Errr: the aluminium market has been here before, has it not?
Those trading and analysing it are singing in chorus: aluminium premiums are sure to fall from the extraordinary levels to which they have risen.
(Duty-unpaid aluminium premiums in Rotterdam as assessed by Metal Bulletin have risen, for example, by around 40%, while delivered premiums in the US midwest have climbed by almost 80% since the end of 2013.)
There is clear call too on the time when the premium is expected to come off: in the third quarter.
Which mirrors neatly the market consensus in the third and fourth quarter of 2013, when consumers and swaps traders took the view that leaving themselves physically short would give them access to lower prices when they had to cover early in 2014.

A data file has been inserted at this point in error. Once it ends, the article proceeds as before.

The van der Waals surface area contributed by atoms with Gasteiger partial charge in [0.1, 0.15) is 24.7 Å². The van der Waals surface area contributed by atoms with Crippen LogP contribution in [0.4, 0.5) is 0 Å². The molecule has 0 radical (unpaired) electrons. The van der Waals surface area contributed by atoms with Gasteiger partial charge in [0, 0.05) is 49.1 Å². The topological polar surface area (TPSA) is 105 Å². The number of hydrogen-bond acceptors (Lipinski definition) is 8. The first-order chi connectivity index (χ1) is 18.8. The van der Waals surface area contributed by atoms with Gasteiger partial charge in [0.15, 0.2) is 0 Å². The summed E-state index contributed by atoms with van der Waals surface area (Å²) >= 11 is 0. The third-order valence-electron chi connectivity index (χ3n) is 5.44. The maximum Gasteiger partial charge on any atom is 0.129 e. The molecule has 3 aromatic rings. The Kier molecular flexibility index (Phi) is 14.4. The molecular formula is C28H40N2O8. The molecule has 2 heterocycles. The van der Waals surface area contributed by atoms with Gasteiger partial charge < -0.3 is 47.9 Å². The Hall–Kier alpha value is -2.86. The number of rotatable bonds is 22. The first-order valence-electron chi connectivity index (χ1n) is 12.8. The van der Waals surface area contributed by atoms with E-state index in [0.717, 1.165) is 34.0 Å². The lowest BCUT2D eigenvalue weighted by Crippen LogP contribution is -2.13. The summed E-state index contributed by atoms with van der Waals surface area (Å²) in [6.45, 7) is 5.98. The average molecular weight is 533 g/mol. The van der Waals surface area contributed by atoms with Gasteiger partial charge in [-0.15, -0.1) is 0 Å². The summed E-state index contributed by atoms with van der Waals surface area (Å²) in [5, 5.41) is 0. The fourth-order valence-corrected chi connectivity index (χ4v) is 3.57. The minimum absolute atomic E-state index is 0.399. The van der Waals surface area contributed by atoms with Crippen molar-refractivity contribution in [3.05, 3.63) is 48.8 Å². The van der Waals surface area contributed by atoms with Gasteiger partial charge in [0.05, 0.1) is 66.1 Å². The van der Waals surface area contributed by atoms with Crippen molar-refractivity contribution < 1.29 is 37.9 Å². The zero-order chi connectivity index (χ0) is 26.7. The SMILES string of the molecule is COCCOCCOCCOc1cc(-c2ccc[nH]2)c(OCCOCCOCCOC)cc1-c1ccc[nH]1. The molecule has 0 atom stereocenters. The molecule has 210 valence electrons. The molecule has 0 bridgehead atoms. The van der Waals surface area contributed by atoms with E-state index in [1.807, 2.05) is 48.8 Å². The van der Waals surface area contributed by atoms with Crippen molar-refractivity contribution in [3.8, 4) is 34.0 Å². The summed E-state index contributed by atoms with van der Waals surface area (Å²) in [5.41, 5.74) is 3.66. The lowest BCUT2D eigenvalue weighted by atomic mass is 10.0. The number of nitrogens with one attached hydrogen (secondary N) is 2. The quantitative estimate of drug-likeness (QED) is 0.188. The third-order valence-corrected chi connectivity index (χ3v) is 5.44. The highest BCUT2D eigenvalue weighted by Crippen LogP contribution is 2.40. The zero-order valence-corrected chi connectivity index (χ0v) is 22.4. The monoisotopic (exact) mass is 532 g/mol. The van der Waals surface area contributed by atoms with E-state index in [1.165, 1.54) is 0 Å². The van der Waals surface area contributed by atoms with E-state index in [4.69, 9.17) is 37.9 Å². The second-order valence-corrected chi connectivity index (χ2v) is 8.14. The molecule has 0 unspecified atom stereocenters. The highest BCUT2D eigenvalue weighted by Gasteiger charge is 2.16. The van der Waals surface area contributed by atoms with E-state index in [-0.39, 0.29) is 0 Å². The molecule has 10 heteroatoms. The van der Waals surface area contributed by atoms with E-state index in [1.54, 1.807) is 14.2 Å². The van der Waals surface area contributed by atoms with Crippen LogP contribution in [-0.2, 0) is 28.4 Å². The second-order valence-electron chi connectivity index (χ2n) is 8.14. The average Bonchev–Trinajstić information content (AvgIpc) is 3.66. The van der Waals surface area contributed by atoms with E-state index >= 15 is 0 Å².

Of course, that anticipation was wrong at the end of 2013 as the subsequent short-covering proved.
And in the aluminium market, history has a tendency to repeat itself.
After all, the same thing happened at the end of 2012. And this year there are not even any looming backwardations on the forward curve that could stifle financing demand.
Will physical shorts once again regret leaving themselves uncovered in the second half of the year?
The aluminium market may be betting against it.
But Hotline wouldn’t…